One of the biggest historical threats to the Shenandoah salamander is competition with the more aggressive and widespread eastern red-backed salamander. This species effectively excludes the Shenandoah salamander from more favourable habitats by driving it from moist soil pockets and forcing it to inhabit the drier areas of rocky scree (1) (5) (7) (9) (10).
Climate change is also considered to be a major concern for populations of the Shenandoah salamander, and is likely to exacerbate the problems created by competition with the eastern red-backed salamander (1). As a mountain-dwelling species, the Shenandoah salamander lives at the limit of its natural climatic distribution (7). The Appalachian region is expected to warm by around two to six degrees Celsius over the next century, which will have considerable impact on the Shenandoah salamander’s ability to survive in its already marginal habitat (4) (10).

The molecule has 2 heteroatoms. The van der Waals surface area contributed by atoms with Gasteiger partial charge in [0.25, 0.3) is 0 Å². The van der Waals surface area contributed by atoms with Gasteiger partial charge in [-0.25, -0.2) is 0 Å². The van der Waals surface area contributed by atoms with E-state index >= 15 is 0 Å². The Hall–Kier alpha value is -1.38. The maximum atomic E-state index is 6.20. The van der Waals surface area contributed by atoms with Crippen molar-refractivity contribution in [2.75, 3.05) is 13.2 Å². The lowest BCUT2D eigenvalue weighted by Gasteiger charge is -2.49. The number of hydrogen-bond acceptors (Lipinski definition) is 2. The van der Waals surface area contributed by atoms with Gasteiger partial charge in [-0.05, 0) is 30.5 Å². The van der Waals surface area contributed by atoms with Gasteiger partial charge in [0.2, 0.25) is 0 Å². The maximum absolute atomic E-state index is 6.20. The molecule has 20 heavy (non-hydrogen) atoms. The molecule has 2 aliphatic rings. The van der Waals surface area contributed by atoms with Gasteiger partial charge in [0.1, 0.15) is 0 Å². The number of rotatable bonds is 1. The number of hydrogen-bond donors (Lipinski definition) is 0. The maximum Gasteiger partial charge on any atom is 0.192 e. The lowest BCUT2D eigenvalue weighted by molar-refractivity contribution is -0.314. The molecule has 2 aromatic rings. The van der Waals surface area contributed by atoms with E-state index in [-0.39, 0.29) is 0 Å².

Rising temperatures and decreasing frequency of rain will also reduce the level of moisture in the surrounding environment, which will directly affect the Shenandoah salamander’s activity cycles, altering the timing and frequency of key events such as foraging and breeding. Rising and more variable temperatures are also thought to be a key driver in the spread of disease and pathogens, such as the devastating chytrid fungus which has been implicated in the local extinction of many amphibians worldwide (4).
Other threats to the Shenandoah salamander include pollution, altered soil chemistry due to the acidification of soil and freshwater, the loss of leaves on trees because of invasive plant pest species, energy production and mining, fires, and habitat fragmentation. Human development and recreation also pose a threat to the Shenandoah salamander (1) (2) (4) (5) (8).